Those who know her work broadly know there is more to her but if you know little it is the last poems and her famous “Daddy” that you know. However, if one listens to the recording of Plath reading “Daddy” – that apparently bitter invective against a tyrannical father – you will hear the glee in her voice, undercutting the rage that a million young women have vicariously immersed themselves in. The likelihood that Plath wished to conflate into a single poem her mixed feelings about her father with the prevalent psychoanalytic preoccupation with the symbolic father figure – a poem as rife with absurdity as it is with anger – is not immediately obvious to the casual reader. The play of her humour and irony enliven the mosaic of cultural references she carefully arranged for us to find in her verse. This humour and learning is nowhere more evident than in her letters.

Born in 1932, Sylvia Plath grew up in a middle-class home in Massachusetts. The earliest extant letter is from 1940, the year her father died. Numerically, most of the letters are to Plath’s mother, the first ones written during summers spent with relatives, summer camps and at youth conferences. She wrote to a German pen pal for a number of years, explaining her life and displaying intense interest in German life. Her world was one of book-reading and stamp-collecting, cardigans, knee-socks, hamburgers and milk, blind double dates, picnics and bracing cycle rides.

She was accepted into Smith College, Northampton, Massachusetts. In almost daily postcards to her mother, she records her life. We follow her health, friends, studies and dates. Plath in these letters is an inquisitive, assiduous, intelligent, kind, thoughtful and creative young woman. She could be supercilious and self-impressed, as is only to be expected from an individual who had lived a sheltered life and received such praise and admiration while young. Even the most cynical reader would not be won over by her character.

She aspired to be a writer; she had been editor of the high-school newspaper. She started to write stories and poems. She wrote fiction that was published in women’s magazines and the new burgeoning market for girl’s magazines, such as Seventeen. At the same time she was submitting poems to The New Yorker, The Atlantic and other publications. Poems are included in the text and we see Plath growing as a writer. Photographs of Plath, her family and friends and images of her illustrated letters are included.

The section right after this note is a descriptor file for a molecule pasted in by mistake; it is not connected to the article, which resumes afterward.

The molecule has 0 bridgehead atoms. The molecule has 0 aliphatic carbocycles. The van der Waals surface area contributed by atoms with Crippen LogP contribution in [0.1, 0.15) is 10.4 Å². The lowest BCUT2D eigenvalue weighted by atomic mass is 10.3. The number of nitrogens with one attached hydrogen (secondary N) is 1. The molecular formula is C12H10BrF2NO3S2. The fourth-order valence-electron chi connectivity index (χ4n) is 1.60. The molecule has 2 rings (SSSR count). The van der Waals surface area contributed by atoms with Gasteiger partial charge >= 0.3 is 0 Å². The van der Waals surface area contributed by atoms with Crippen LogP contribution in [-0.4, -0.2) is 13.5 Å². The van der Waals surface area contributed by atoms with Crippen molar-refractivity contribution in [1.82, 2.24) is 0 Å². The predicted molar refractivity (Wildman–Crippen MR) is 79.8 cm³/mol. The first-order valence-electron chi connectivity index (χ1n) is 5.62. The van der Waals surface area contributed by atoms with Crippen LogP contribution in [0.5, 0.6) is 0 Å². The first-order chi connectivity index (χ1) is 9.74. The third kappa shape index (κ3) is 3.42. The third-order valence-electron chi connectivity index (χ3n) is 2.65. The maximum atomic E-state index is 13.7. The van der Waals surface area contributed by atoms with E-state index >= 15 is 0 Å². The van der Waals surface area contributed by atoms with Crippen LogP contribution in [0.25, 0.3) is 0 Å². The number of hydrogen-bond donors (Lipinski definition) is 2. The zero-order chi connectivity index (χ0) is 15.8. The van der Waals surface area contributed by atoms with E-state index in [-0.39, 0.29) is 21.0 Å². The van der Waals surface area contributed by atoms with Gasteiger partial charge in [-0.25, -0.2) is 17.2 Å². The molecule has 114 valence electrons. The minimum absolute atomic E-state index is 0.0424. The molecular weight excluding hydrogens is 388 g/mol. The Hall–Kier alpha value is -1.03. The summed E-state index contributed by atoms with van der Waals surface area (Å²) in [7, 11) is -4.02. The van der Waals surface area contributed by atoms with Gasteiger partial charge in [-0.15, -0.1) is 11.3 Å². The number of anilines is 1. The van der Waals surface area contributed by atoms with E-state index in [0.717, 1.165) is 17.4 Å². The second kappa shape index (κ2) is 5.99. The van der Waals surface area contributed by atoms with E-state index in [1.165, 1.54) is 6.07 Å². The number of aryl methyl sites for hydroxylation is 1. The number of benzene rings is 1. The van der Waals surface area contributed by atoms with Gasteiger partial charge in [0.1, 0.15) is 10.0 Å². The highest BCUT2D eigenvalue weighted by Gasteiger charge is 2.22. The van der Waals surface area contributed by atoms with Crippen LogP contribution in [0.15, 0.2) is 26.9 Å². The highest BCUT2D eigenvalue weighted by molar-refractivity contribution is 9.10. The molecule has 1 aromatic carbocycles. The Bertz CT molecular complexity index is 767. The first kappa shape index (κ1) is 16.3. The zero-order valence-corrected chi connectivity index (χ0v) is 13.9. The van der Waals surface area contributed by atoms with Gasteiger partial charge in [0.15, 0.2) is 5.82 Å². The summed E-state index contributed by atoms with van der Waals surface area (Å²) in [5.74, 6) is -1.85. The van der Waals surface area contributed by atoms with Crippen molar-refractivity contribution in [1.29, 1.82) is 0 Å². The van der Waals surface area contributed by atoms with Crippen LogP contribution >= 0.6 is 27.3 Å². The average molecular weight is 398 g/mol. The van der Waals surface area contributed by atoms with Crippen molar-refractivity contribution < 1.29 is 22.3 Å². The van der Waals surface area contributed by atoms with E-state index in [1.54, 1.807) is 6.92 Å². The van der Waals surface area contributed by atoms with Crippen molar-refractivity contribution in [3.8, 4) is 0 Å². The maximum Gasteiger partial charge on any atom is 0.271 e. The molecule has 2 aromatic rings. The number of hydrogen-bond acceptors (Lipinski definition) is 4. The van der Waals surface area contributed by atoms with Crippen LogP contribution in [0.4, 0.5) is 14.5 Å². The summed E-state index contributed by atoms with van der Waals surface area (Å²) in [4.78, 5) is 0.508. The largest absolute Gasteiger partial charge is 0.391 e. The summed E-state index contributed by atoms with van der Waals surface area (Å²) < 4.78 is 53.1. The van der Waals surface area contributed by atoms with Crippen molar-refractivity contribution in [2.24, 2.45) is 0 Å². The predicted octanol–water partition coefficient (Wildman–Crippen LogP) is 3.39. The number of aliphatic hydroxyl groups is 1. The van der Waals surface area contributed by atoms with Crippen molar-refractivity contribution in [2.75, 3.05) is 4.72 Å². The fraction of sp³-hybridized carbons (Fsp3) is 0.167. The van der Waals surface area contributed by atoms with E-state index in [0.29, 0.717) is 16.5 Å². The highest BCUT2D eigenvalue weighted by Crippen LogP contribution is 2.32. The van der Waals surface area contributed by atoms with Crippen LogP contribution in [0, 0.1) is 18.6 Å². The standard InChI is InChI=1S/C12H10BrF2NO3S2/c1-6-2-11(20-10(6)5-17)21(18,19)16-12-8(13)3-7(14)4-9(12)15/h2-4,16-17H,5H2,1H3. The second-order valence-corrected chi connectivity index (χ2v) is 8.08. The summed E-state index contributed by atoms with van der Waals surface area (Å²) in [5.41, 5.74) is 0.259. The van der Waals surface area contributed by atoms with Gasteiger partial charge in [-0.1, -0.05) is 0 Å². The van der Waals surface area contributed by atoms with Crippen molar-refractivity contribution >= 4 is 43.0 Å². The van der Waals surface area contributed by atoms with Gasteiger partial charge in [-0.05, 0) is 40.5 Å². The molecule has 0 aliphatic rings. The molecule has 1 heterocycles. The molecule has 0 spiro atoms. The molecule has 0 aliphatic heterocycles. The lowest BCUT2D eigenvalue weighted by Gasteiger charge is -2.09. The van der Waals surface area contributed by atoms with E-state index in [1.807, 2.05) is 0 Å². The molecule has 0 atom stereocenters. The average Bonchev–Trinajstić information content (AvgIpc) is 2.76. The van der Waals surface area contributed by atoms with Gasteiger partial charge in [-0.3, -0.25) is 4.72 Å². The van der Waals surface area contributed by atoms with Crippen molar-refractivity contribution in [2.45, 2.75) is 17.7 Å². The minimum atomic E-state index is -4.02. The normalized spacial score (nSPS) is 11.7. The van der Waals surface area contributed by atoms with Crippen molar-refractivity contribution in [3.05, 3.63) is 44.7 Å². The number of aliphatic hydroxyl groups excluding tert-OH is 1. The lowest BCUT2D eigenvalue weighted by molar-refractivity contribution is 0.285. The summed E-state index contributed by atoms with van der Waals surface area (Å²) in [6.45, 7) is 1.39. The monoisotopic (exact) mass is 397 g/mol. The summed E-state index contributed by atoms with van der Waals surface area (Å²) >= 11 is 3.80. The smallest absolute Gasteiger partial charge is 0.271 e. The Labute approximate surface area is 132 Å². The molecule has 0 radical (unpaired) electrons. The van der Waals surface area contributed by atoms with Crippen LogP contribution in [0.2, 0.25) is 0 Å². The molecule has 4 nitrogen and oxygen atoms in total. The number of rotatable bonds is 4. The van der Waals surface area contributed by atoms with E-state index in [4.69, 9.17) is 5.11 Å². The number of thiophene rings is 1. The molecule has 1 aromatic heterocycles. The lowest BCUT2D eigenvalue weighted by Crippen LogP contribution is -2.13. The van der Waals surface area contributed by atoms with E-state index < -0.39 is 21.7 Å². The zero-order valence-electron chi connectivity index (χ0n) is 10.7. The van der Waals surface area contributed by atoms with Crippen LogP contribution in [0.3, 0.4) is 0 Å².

The core of the group is those letters written to her mother. One can see Plath sharing her pleasures and problems, delighting in magazine cheques and competition prizes, all the time wanting her mother to be impressed and proud. Performing for an audience and meeting her own punishingly high standards proved too much. She exhausted herself through overwork. In the summer of 1953 she had a nervous breakdown, experiencing insomnia and depression, which was treated with electroconvulsive therapy. Soon after, she attempted suicide not once but twice. The first time she tried drowning. In the most powerful letter in the book – made all the more memorable for Plath’s offhand dry humour – she described her failure to die.

Well, I tried drowning, but that didn’t work; somehow the urge to life, mere physical life, is damn strong, and I felt that I could swim forever straight out into the sea and sun and never be able to swallow more than a gulp or two of water and swim on. The body is amazingly stubborn when it comes to sacrificing itself to the annihilating directions of the mind.

She continued:

So I hit upon what I figured would be the easiest way out: I waited until my mother had gone to town, my brother was at work, and my grandparents were out in the back yard. Then I broke the lock of my mother’s safe, took out the bottle of 50 sleeping pills, and descended to the dark sheltered ledge in our basement, after having left a note to mother that I had gone on a long walk and would not be back for a day or so. I swallowed quantities and blissfully succumbed to the whirling blackness that I honestly believed was eternal oblivion. My mother believed my note, sent out searching parties, notified the police, and finally, on the second day or so, began to give up hope when she found that the pills were missing. In the meantime, I had stupidly taken too many pills, vomited them, and came to consciousness in a dark hell…